LONDON (UK): Barclays will pay out more than a billion dollars in dividends and buybacks to shareholders after beating first-half profit forecasts on strong investment banking fees and the release of cash set aside to cover bad loan charges.
The British bank, which reported a near-quadrupling in first-half profits, said it would pay an interim dividend of 2 pence per share, equivalent to around 340 million pounds in total, after the Bank of England in July scrapped payout curbs.
Barclays will also buy back 500 million pounds of its own shares, as it forecast bad loan charges would remain below historical levels due to the improved economic outlook and low default rates on unsecured lending.
The bank said it was able to release credit provisions due to the improved economic outlook since the start of the year, with the UK economy forecast to reach pre-pandemic levels mid next year in its core scenario.
But Barclays also said that the full impact of the wind-down of government support measures on customer finances was not yet known.
“No one has really lived through the unwind of these schemes, and therefore we don’t entirely known how many furloughed people will get jobs or not get jobs,” Finance Director Tushar Morzaria told Reuters.
The bank also factored in a severe downside scenario into its forecasts in case vaccine supply was disrupted and new variants were resistant to vaccines.
Barclays shares rose 4%.
The bank reported profit before tax of 5 billion pounds ($6.94 billion) for the six months to June 30, well above the consensus forecast of 4.1 billion pounds from analysts polled by the bank and up from 1.3 billion a year ago.
The results were boosted by the bank releasing 742 million pounds in cash set aside for bad debt charges that have yet to materialise, as government support measures prop up the economy.
“Barclays undertaking a further share buyback and upping its half-year dividend marks another step on the road to recovery for the UK’s major banks and financial sector, at large, from the dark days of dividend suspensions,” said John Moore, senior investment manager at Brewin Dolphin.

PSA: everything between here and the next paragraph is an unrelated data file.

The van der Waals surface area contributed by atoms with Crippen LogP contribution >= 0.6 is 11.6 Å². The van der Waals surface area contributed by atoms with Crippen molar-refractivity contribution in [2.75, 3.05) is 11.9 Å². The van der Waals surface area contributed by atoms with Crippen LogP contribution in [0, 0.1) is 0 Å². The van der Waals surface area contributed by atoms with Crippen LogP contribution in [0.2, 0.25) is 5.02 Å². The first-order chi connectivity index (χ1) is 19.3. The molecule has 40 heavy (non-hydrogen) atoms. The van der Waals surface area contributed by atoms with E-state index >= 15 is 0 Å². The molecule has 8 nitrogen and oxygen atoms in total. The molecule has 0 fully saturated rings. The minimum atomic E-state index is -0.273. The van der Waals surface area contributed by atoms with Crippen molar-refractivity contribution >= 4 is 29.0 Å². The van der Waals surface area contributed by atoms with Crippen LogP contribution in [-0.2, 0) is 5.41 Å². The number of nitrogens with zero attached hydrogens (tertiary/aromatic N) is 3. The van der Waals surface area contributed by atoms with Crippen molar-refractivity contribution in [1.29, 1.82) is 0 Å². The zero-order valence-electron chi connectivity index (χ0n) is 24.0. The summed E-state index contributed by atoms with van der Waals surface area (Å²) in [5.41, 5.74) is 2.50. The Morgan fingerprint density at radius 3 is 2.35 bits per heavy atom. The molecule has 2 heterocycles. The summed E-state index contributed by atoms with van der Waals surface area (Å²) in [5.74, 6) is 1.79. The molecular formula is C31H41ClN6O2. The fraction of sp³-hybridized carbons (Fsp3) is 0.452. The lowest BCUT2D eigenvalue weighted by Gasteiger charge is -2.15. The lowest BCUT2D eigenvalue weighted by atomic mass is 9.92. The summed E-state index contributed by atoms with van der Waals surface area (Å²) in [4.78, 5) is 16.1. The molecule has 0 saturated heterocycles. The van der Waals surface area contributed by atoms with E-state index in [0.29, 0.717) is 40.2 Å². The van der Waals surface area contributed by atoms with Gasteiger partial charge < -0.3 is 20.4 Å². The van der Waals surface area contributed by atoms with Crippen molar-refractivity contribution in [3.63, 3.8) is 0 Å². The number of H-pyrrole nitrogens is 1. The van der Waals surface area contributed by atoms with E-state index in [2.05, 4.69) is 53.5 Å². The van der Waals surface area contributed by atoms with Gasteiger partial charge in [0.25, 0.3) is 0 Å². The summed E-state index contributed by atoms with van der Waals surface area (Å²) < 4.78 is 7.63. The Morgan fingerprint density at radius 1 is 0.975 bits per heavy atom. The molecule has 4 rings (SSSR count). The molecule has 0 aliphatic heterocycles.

Barclays’ investment bank continued its strong run, as volatile markets during the pandemic led to frenzied trading, while companies have raised record amounts through blank-cheque investment funds and stock listings.
Equities income rose 38% and investment banking fees from advising on deals rose 27% in the first half of the year, Barclays said.
Its fixed income, currencies and commodities (FICC) business meanwhile fell 37% against a strong first half a year ago.
The bank said its costs rose 10%, mainly from 300 million pounds of expenses associated with cutting its real estate footprint and higher bonuses due to its improved performance.
Analysts said that while Barclays’ first half results were strong, it would need to rein in those costs and put forward a convincing plan to improve revenues in the longer term.
“The key question as with other banks, is the outlook on the growth of their loan book and net interest income,” said Sudeepto Mukherjee, financial services consultant at Publicis Sapient.
“Barclays shares have been under pressure in the last few months and we have not seen them capture significant share from the buoyant mortgages market in the UK,” he said.